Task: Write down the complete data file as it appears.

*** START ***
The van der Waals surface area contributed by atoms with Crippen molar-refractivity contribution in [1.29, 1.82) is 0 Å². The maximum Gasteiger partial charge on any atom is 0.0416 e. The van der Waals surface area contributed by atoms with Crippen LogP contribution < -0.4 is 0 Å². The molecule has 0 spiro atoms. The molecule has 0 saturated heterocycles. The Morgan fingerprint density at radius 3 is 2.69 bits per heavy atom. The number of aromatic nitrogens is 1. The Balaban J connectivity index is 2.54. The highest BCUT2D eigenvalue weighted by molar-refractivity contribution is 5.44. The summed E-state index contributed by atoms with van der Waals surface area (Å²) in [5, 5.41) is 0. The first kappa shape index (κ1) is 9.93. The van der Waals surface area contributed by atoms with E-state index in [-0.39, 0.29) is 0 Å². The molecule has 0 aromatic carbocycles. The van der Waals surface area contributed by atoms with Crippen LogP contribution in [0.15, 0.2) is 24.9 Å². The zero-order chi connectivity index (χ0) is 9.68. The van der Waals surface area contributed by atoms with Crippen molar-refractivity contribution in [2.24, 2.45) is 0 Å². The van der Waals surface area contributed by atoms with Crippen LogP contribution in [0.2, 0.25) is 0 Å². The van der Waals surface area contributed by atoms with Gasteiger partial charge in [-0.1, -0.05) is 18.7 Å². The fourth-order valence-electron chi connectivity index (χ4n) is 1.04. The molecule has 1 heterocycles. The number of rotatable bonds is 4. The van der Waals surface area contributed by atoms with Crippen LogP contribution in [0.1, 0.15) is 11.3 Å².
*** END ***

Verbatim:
The van der Waals surface area contributed by atoms with Crippen molar-refractivity contribution in [1.29, 1.82) is 0 Å². The maximum Gasteiger partial charge on any atom is 0.0416 e. The van der Waals surface area contributed by atoms with Crippen LogP contribution < -0.4 is 0 Å². The molecule has 0 spiro atoms. The molecule has 0 saturated heterocycles. The Morgan fingerprint density at radius 3 is 2.69 bits per heavy atom. The number of aromatic nitrogens is 1. The Balaban J connectivity index is 2.54. The highest BCUT2D eigenvalue weighted by molar-refractivity contribution is 5.44. The summed E-state index contributed by atoms with van der Waals surface area (Å²) in [5, 5.41) is 0. The first kappa shape index (κ1) is 9.93. The van der Waals surface area contributed by atoms with E-state index in [-0.39, 0.29) is 0 Å². The molecule has 0 aromatic carbocycles. The van der Waals surface area contributed by atoms with Crippen LogP contribution in [0.15, 0.2) is 24.9 Å². The zero-order chi connectivity index (χ0) is 9.68. The van der Waals surface area contributed by atoms with Crippen molar-refractivity contribution in [2.24, 2.45) is 0 Å². The van der Waals surface area contributed by atoms with Crippen LogP contribution in [0.2, 0.25) is 0 Å². The van der Waals surface area contributed by atoms with Gasteiger partial charge in [-0.1, -0.05) is 18.7 Å². The fourth-order valence-electron chi connectivity index (χ4n) is 1.04. The molecule has 1 heterocycles. The number of rotatable bonds is 4. The van der Waals surface area contributed by atoms with Crippen LogP contribution in [0.1, 0.15) is 11.3 Å².